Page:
To help with those who have auditory impairment issues, or for situations where it is difficult to hear the audio, captions really come in handy. There are two types of captions you can use: open captions and closed captions. Author Richard Harrington suggests things to consider for when you are deciding to use one or the other.
- To help with those who have auditory impairment issues or for situations when it's difficult to hear, captions really come in handy. But there are two types of captions, open captions and closed captions. Let's take a look at what a caption is and then the different types. Essentially, with captions, what we're looking for is an onscreen text description. Now this is a bit different than subtitles that you might see in a movie. Subtitles are typically used for language translations, such as when watching a foreign film.
A caption describes the audio and often sounds or that music is playing. These are useful for showing things such as dialogue, identify who's speaking, and describe other relevant sounds. Captions tend to be synchronized with the video image. Web video can have open or closed captions. This means that either is acceptable. One type of caption is a closed caption.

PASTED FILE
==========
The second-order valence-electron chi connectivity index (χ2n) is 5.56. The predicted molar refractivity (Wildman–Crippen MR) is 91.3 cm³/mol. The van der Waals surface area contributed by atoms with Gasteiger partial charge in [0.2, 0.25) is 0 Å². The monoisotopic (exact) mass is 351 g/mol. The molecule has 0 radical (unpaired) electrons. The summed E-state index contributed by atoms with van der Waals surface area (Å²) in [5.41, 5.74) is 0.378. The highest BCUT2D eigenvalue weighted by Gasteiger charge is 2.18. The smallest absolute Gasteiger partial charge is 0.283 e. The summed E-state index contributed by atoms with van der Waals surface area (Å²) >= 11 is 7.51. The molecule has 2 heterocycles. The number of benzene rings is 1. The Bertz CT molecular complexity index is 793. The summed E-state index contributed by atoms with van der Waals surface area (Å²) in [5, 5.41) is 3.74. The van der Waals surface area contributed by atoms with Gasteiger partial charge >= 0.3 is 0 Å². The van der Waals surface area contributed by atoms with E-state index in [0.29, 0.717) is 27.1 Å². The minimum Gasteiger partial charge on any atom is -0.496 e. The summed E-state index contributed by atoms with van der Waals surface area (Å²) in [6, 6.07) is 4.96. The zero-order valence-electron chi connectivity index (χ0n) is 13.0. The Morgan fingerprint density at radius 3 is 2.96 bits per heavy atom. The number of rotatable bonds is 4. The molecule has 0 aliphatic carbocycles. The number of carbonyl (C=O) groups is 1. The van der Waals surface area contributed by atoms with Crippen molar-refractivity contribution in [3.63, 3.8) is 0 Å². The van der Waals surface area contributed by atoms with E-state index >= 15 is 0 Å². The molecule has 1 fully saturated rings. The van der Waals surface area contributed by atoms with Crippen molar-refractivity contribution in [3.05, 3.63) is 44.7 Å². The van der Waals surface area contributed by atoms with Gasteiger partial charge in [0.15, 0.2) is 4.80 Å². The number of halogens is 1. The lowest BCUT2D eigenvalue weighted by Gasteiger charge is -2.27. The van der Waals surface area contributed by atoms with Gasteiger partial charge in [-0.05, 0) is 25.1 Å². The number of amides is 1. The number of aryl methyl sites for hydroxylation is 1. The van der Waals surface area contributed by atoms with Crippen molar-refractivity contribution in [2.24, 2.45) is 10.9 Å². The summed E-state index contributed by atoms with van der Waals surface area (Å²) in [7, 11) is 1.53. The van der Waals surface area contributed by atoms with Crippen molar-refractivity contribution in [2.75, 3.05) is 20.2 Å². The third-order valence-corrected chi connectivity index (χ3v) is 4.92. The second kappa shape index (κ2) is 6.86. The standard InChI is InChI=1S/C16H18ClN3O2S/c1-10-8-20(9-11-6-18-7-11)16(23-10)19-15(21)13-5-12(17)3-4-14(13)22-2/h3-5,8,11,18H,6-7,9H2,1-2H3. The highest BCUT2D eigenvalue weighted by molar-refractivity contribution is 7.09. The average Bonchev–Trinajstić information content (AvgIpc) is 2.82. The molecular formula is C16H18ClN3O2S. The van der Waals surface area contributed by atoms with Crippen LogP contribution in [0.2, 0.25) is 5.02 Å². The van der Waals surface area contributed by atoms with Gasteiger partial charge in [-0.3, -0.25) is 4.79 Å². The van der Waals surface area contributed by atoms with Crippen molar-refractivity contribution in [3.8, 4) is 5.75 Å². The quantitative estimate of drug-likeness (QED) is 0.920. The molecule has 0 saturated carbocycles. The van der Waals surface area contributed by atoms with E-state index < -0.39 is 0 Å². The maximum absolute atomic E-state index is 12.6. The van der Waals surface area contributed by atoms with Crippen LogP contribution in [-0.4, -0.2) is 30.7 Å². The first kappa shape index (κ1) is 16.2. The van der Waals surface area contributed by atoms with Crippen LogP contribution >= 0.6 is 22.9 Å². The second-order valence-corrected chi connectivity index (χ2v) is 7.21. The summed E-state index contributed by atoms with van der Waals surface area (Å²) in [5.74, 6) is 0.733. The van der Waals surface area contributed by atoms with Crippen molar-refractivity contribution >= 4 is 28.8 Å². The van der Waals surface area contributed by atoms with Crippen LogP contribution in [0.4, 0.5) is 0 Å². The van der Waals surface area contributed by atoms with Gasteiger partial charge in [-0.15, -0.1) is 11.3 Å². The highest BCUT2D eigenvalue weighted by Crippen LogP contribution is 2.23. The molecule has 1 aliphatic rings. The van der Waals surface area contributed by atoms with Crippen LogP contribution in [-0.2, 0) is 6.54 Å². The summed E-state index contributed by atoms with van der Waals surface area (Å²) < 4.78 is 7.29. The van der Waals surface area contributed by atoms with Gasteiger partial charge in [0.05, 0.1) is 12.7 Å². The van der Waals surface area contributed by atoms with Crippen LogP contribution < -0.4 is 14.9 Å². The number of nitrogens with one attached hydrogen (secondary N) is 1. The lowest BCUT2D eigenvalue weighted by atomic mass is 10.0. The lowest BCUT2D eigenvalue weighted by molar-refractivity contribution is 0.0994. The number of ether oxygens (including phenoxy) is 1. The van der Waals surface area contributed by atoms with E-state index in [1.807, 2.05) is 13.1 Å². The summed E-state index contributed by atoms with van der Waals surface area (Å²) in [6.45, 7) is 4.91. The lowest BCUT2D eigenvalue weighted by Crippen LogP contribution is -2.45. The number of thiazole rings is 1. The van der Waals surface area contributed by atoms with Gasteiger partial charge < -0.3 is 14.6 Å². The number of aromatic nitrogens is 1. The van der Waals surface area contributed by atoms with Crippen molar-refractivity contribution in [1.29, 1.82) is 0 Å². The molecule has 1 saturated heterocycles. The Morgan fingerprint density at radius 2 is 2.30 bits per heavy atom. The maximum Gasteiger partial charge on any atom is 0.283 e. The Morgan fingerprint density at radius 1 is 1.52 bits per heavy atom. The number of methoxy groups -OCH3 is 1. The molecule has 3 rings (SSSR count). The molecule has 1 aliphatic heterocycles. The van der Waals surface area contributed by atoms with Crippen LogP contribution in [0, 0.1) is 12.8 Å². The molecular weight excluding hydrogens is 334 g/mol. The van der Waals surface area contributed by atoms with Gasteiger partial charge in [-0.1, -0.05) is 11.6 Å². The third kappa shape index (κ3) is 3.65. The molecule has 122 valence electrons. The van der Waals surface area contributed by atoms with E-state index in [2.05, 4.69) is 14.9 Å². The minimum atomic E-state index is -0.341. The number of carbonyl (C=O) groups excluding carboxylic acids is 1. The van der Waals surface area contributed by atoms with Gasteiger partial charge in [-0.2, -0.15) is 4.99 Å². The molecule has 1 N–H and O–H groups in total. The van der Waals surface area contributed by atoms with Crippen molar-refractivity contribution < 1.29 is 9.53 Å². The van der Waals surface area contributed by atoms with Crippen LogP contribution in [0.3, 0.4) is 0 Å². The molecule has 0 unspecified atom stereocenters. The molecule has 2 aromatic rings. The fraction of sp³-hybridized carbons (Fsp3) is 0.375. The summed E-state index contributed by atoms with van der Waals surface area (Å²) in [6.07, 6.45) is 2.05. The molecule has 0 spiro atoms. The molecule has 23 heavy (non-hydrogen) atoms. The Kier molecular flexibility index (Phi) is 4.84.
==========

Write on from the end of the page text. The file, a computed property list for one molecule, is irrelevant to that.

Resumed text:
Closed captions can be turned on or off by the viewer. This means that the person watching is in control of whether or not captions are visible. For video on televisions, you need a special device called a decoder in order to view the captions. Typically, captions are injected into the video stream and carried over the broadcast signal. Now for many years, the decoders have been built into television sets, and this has been a requirement that they ship this way.
Another method is an open caption. In this case, it appears on the screen. These tend to be viewable inside of a media player. In order to be 508-compliant though, the viewer must be able to turn the captions on or off, which is the closed caption method, or the captions have to always be visible, which is the open caption method. Keep in mind that if you choose open captions, many people make two different files available for download, one with the captions, and one without.
Additionally, captions that are used for closed captioning can often to converted into open captions using software. For example, Adobe Premiere Pro can do this when exporting a video file. It can take the caption stream and turn it into open captions. Now here's one example for you. This is a podcast from the National Parks Service, and in this case, you'll notice that with the video, they've indicated that this is available with open captions.
Sometimes, they'll make them available with some with and some without, mixing it in the single podcast feed. As you can see, some folks include open caption content in a podcast. This is because the caption format wasn't always supported by iTunes. However, sites like YouTube tend to be a little bit better at supporting closed captions. Let's take a look at an example from the National Parks Service. - [Narrator] Did you know that for the last 303 yards from the Rim Road to this overlook, you have been walking on Vernal Mesa Quartz Monzonite? This rock unit is composed of some of the most common minerals known on earth, including feldspars and quartz.